Spinning keys on a lanyard around his fingers, a folded piece of paper with the day’s schedule tucked in his waistband, Jeff Ferrell stands at the center of Broughton High School’s gymnasium in Raleigh.
For Ferrell, this is where it all started. Before Shavlik Randolph filled Holliday Gym to the brim every Friday night in the late 1990s on his way to Duke and the NBA, there were youth shoes squeaking on Broughton’s purple and white lines on summer weekdays as Ferrell’s players directed campers and people popped in to see their grandsons run through cones and shoot free throws.
The camp was where prospective players were indoctrinated into the Broughton family, where old players returned home. It was part of Ferrell’s plan to create a culture: “Through the camps and the things that we do, hopefully the kids will say, ‘Dang, I want to come here. I want to be a part of this school,’” Ferrell said on Wednesday.
And now — after 22 years as the boys basketball coach at Broughton, earning titles for what he did and respect for how he did it — this camp is Ferrell’s last coaching obligation before his career comes to an end.
Ferrell, 54, said that he doesn’t know what his next move is. But in fairness to himself, his team and the program he helped build — it’s time for him to start over.
“I’m young enough where I’ll need to do something, at least part-time, I just haven’t figured out what that is,” he said. “It’s kind of weird: God told me what to get out of, but he hasn’t told me what to get into yet.”
Running a program
Ferrell — nicknamed “Chic” (pronounced “chick”) after an old UNC basketball player who his friends said he looked and played like, Richard Yonakor — grew up in Greensboro. He earned his bachelor’s degree at N.C. State and said he went into coaching basketball because he loved teaching and helping kids, more so than just wanting to be connected to the sport.
He spent his next 30 years in education and took the coaching position at Broughton in 1997, a job he’d later call “the best job in the state.”
In his tenure, Ferrell coached more NBA basketball players than any other coach he competed against in the Triangle area. The list includes Randolph and recent draftees Devonté Graham, who plays for the Charlotte Hornets, and Jerome Robinson, who plays for the L.A. Clippers.
And he coached even more players that continued playing in college — even some that weren’t recruited, but wanted to stay around the game. Chris Poole, who graduated from Broughton in 2003 and later walked on to Clemson’s basketball team, said he admires the family Ferrell fostered.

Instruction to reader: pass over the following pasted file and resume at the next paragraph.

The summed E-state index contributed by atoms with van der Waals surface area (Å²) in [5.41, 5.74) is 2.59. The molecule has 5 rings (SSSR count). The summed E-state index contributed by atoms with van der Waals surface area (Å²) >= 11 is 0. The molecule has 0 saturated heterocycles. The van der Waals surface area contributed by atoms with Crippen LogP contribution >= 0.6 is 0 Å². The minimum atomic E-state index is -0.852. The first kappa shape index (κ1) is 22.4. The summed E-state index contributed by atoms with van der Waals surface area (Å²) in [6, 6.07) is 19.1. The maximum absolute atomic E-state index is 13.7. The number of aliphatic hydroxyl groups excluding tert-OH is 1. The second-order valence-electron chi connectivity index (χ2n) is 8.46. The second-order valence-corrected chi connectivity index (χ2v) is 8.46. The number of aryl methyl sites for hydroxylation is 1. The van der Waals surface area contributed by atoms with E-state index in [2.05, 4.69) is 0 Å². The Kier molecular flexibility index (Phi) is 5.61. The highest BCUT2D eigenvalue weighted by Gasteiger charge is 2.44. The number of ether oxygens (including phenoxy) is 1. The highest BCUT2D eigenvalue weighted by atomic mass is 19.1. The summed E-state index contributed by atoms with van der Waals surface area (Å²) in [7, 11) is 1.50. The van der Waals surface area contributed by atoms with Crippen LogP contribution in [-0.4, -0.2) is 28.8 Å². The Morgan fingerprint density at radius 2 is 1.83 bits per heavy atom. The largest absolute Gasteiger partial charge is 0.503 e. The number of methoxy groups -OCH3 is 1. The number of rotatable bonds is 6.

“My teams with him were often kind of undersized and undermanned, but our teamwork and just really playing together could help us overachieve, and that’s definitely something he would preach,” Poole said. “He kind of helped everyone believe in themselves, believe in the team and (get them) to do more than just be an individual.”
By the end of his career, Ferrell won four regular season titles and four tournament championships. In 2001, Ferrell coached in one of the most famous high school games ever played in North Carolina, against Leesville Road in a sold-out Reynolds Coliseum. In 2013 — the year he hired his eventual successor, Clarence Coleman, as an assistant coach — his team made the 4A state finals.
“When I first got over here as a JV coach, I asked, ‘Coach, do you want me to run your plays?’” Coleman said, laughing. “He basically gave me free rein, with one obligation: ‘You have to teach these kids how to play man-to-man defense.’”
It didn’t take long for Ferrell to earn the respect of his community and of the other coaches that he competed against. Panther Creek coach Shawan Robinson, who had several Broughton players on the AAU teams he previously coached, said Ferrell was good at getting his players to buy into his system.
“I never sat in his huddle,” Robinson said. “But I do know that the guys that he coached loved Broughton, and the program was always bigger than, you know, anybody that came through it.”
Ferrell said that there wasn’t a specific moment when he realized he was ready to leave. It was a gradual process.
In the seasons leading up to his retirement, Ferrell noticed that he’d started giving his assistant coaches more responsibility, asking them to lead offseason workouts on the track and in the weight room — activities he used to do himself. He “started getting away” from writing letters to his players the year after they graduated, a tradition he’d once done religiously.
Ferrell said he wanted to leave before he sold his players, and his program, short. He announced his retirement in December.
“I kind of felt myself maybe not doing some things that I used to do, not having quite the energy that I had,” Ferrell said. “I still had some left in the tank, but I didn’t want to wait until it was empty, and then have a miserable year and have the kids be miserable and I be miserable and bring the program down.
“I wanted to leave it in good hands, and I wanted to leave and feel good about it.”
As the campers run out of the gym to eat lunch, Ferrell walks in and tidies up the court, throwing empty water bottles in the trash and putting basketballs away in preparation for the second half of the day. Next summer, he likely won’t be in this gym, running this camp again.
For the time being, he plans to build something new — kind of like what he did 22 years ago.
“I’m looking forward to the next chapter of my life,” Ferrell said. “And who knows? I might go back, and start this all over again.”